Now you are going to find out how old I really am! In the good old days (I am talking about last century) you learned the ropes from an old horseman. Here are some rules I learned and still follow. (more…)
Archive for the ‘Best Basics’ Category
In another post I explained the power of a variable reward schedule and how to use it into your advantage. A variable ratio schedule is the most powerful reward schedule because it takes the longest for a behaviour to become extinct. How can you use this information in re-training undesired behaviour?
‘Extinction’ of behaviour
Extinction means that the behaviour will never be displayed in a certain situation. There is 0% chance of a reward, so therefor the behaviour has become ‘useless’ in that situation.
This is what we want to accomplish when a horse displays undesired behaviour, like kicking the stall door. We want to ignore the behaviour in order to make clear that this will not get him anywhere.
Why does it often seem not to work at all (ignoring undesired behaviour)?. It is because of a natural occurrence in learning that is called ‘extinction burst’.
Once the owner decides to ignore this undesired behaviour in order to let it become extinct (0% chance of a reward so therefor displaying the behaviour has no value for the horse anymore) the behaviour will first show an ‘extinction burst’.
During the extinction burst the horse will show an increased amount effort in the hope for a reward. If one decides to ‘reward’ (read: react) to this undesired behaviour in any way, even if it is with shouting at the horse in an attempt to punish this undesired behaviour, chances are that the horse regards this as his reward. After all, it is the receiver (horse) who determines if something is a reward.
How to handle it
If the horse kicks a door in order to get your attention and he gets what he wants, it is a reward. Every time an extinction burst is rewarded it takes longer for the behaviour to become extinct.
So if you expect the horse wants your attention, make sure he doesn’t get it. Every time he kicks his stall door walk out of sight or turn your back. In this way you make sure you don’t give him attention for kicking the door.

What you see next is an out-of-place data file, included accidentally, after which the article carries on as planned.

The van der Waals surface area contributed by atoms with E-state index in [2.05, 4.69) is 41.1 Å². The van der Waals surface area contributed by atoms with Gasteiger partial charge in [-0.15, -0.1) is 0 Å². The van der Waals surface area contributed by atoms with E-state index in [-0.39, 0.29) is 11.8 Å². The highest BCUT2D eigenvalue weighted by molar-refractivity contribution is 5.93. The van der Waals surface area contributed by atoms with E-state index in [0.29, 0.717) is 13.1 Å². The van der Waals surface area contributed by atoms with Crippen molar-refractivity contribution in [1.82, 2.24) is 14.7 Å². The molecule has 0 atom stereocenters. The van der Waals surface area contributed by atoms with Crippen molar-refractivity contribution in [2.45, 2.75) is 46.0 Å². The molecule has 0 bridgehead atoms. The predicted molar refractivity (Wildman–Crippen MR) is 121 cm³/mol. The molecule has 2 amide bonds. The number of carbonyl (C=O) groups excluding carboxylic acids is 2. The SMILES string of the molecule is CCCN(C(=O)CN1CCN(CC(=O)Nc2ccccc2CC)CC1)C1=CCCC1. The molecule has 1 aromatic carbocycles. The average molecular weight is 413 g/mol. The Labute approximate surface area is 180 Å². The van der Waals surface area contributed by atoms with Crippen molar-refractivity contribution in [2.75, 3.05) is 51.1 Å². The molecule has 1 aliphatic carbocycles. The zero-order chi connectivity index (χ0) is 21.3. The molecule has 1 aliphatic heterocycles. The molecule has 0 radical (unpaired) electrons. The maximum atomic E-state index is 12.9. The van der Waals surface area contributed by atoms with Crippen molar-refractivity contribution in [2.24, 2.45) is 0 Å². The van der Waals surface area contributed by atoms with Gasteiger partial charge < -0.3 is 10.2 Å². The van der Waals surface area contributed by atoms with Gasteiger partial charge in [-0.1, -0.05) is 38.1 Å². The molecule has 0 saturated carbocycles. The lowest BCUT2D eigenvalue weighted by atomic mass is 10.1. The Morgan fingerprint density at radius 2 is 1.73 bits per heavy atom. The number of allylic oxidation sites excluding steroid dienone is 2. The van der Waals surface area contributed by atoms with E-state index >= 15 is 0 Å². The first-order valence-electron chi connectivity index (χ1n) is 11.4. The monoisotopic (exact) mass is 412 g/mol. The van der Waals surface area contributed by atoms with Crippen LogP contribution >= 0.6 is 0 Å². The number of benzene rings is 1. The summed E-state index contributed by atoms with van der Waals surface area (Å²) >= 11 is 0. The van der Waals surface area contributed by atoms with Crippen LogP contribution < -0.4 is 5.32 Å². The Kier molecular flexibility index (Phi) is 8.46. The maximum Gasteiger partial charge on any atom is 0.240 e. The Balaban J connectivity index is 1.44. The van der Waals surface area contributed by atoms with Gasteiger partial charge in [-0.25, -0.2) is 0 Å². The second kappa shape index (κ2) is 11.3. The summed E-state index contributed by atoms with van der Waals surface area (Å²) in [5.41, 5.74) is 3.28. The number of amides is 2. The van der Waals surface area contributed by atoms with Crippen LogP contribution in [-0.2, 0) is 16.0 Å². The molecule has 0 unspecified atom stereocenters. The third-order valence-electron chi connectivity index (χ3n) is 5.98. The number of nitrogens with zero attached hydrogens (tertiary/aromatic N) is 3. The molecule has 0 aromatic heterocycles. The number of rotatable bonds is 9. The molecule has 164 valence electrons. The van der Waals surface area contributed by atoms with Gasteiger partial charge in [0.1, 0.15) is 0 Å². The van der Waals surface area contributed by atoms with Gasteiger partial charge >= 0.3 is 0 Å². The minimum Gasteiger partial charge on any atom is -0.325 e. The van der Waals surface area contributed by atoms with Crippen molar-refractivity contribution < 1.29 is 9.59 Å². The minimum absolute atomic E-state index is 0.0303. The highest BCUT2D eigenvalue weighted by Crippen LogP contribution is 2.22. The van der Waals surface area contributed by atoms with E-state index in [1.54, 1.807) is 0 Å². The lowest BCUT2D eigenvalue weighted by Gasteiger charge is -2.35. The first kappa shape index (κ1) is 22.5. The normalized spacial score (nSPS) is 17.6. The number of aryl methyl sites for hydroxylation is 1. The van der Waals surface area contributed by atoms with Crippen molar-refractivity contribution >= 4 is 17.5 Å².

If you want to let a behaviour go extinct the extinction burst is the most important moment not to reinforce.
This is also the moment most people are tempted to react. The person interprets the increased undesired behaviour as ‘the horse hasn’t learnt anything’ and because the bad behaviour increased (instead of decreased) they feel the need to interfere in the hope punishment will solve this.
A second, smaller extinction bursts can occur over time, which are called spontaneous recovery of behaviour. In the case of our horse kicking the barn door, he might show the behaviour again but less extreme. When the extinction burst(s) don’t get reinforced the behaviour will go extinct.
In dealing with undesired behaviour we always want to know what caused the behaviour, so we can work on that too.
Sometimes it is really hard to determine what reinforces a certain undesired behaviour. If the behaviour is ‘self rewarding’ just ignoring the behaviour won’t work. The horse will get his reward regardless what you are doing. Then you have to figure out how you can reinforce the opposite behaviour more than the undesired behaviour or find a way to prevent it.
Rewarding the opposite behaviour
In the case of door kicking you can ignore the noise and start rewarding the horse for ‘four hooves on the ground’. In this way you communicate what it is you do want from the horse: standing still. Use the reward he wants for the undesired behaviour: your attention or during feeding time the food.
This approach works really well, but it takes a lot of effort from the trainer. You must be paying attention when the horse is standing still and is quiet. That can be a bigger challenge than just ignoring the door kicking.